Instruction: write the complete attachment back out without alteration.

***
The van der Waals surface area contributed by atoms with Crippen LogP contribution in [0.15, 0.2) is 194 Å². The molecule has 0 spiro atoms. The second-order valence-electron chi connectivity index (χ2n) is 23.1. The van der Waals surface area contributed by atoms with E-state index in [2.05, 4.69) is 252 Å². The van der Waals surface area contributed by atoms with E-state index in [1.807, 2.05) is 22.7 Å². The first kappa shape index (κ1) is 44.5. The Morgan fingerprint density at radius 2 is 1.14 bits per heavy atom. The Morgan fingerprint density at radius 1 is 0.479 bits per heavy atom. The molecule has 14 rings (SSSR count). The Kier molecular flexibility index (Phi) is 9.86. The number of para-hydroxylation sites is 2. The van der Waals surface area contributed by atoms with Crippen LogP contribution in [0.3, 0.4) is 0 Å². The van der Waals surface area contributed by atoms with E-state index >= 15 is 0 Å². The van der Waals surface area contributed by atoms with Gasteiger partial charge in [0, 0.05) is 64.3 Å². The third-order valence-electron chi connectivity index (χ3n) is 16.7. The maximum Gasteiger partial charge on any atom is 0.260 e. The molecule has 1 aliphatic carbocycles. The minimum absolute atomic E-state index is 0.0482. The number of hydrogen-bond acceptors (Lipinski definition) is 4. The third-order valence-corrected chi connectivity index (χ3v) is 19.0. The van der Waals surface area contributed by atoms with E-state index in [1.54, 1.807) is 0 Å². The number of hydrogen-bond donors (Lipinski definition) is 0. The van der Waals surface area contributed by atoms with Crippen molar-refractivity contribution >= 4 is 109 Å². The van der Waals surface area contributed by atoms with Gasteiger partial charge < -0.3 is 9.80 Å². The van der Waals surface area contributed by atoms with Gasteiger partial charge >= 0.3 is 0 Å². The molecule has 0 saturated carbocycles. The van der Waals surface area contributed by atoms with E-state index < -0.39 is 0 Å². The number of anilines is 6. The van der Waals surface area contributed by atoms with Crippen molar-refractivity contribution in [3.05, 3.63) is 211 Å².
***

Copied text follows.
The van der Waals surface area contributed by atoms with Crippen LogP contribution in [0.15, 0.2) is 194 Å². The molecule has 0 spiro atoms. The second-order valence-electron chi connectivity index (χ2n) is 23.1. The van der Waals surface area contributed by atoms with E-state index in [2.05, 4.69) is 252 Å². The van der Waals surface area contributed by atoms with E-state index in [1.807, 2.05) is 22.7 Å². The first kappa shape index (κ1) is 44.5. The Morgan fingerprint density at radius 2 is 1.14 bits per heavy atom. The Morgan fingerprint density at radius 1 is 0.479 bits per heavy atom. The molecule has 14 rings (SSSR count). The Kier molecular flexibility index (Phi) is 9.86. The number of para-hydroxylation sites is 2. The van der Waals surface area contributed by atoms with Crippen LogP contribution in [0.3, 0.4) is 0 Å². The van der Waals surface area contributed by atoms with E-state index >= 15 is 0 Å². The van der Waals surface area contributed by atoms with Gasteiger partial charge in [0, 0.05) is 64.3 Å². The third-order valence-electron chi connectivity index (χ3n) is 16.7. The maximum Gasteiger partial charge on any atom is 0.260 e. The molecule has 1 aliphatic carbocycles. The minimum absolute atomic E-state index is 0.0482. The number of hydrogen-bond acceptors (Lipinski definition) is 4. The third-order valence-corrected chi connectivity index (χ3v) is 19.0. The van der Waals surface area contributed by atoms with E-state index in [1.54, 1.807) is 0 Å². The number of hydrogen-bond donors (Lipinski definition) is 0. The van der Waals surface area contributed by atoms with Crippen molar-refractivity contribution >= 4 is 109 Å². The van der Waals surface area contributed by atoms with Gasteiger partial charge < -0.3 is 9.80 Å². The van der Waals surface area contributed by atoms with Gasteiger partial charge >= 0.3 is 0 Å². The molecule has 0 saturated carbocycles. The van der Waals surface area contributed by atoms with E-state index < -0.39 is 0 Å². The number of anilines is 6. The van der Waals surface area contributed by atoms with Crippen molar-refractivity contribution in [3.05, 3.63) is 211 Å².